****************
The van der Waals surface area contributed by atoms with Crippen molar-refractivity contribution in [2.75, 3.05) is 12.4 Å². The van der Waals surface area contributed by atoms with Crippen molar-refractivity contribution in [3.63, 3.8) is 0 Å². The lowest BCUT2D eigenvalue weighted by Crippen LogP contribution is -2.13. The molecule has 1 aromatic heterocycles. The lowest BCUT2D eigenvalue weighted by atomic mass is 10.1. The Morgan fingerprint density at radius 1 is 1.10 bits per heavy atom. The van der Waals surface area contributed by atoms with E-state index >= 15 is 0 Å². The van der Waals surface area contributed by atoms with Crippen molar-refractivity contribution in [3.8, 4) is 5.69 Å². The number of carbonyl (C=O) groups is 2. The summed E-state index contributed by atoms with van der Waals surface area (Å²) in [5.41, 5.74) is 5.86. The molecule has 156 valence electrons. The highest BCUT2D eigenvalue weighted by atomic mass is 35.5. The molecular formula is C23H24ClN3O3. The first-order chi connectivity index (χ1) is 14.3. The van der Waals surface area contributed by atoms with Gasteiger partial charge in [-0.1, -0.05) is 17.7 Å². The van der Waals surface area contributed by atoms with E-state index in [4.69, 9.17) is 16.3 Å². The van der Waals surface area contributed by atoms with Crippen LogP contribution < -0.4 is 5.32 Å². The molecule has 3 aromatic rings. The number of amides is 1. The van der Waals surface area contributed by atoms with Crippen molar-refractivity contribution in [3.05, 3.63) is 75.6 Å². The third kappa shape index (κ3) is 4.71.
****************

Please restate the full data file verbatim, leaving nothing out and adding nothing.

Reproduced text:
The van der Waals surface area contributed by atoms with Crippen molar-refractivity contribution in [2.75, 3.05) is 12.4 Å². The van der Waals surface area contributed by atoms with Crippen molar-refractivity contribution in [3.63, 3.8) is 0 Å². The lowest BCUT2D eigenvalue weighted by Crippen LogP contribution is -2.13. The molecule has 1 aromatic heterocycles. The lowest BCUT2D eigenvalue weighted by atomic mass is 10.1. The Morgan fingerprint density at radius 1 is 1.10 bits per heavy atom. The van der Waals surface area contributed by atoms with E-state index >= 15 is 0 Å². The van der Waals surface area contributed by atoms with Crippen molar-refractivity contribution in [3.8, 4) is 5.69 Å². The number of carbonyl (C=O) groups is 2. The summed E-state index contributed by atoms with van der Waals surface area (Å²) in [5.41, 5.74) is 5.86. The molecule has 156 valence electrons. The highest BCUT2D eigenvalue weighted by atomic mass is 35.5. The molecular formula is C23H24ClN3O3. The first-order chi connectivity index (χ1) is 14.3. The van der Waals surface area contributed by atoms with Gasteiger partial charge in [-0.1, -0.05) is 17.7 Å². The van der Waals surface area contributed by atoms with E-state index in [4.69, 9.17) is 16.3 Å². The van der Waals surface area contributed by atoms with Crippen LogP contribution < -0.4 is 5.32 Å². The molecule has 3 aromatic rings. The number of amides is 1. The van der Waals surface area contributed by atoms with Crippen molar-refractivity contribution in [3.05, 3.63) is 75.6 Å². The third kappa shape index (κ3) is 4.71.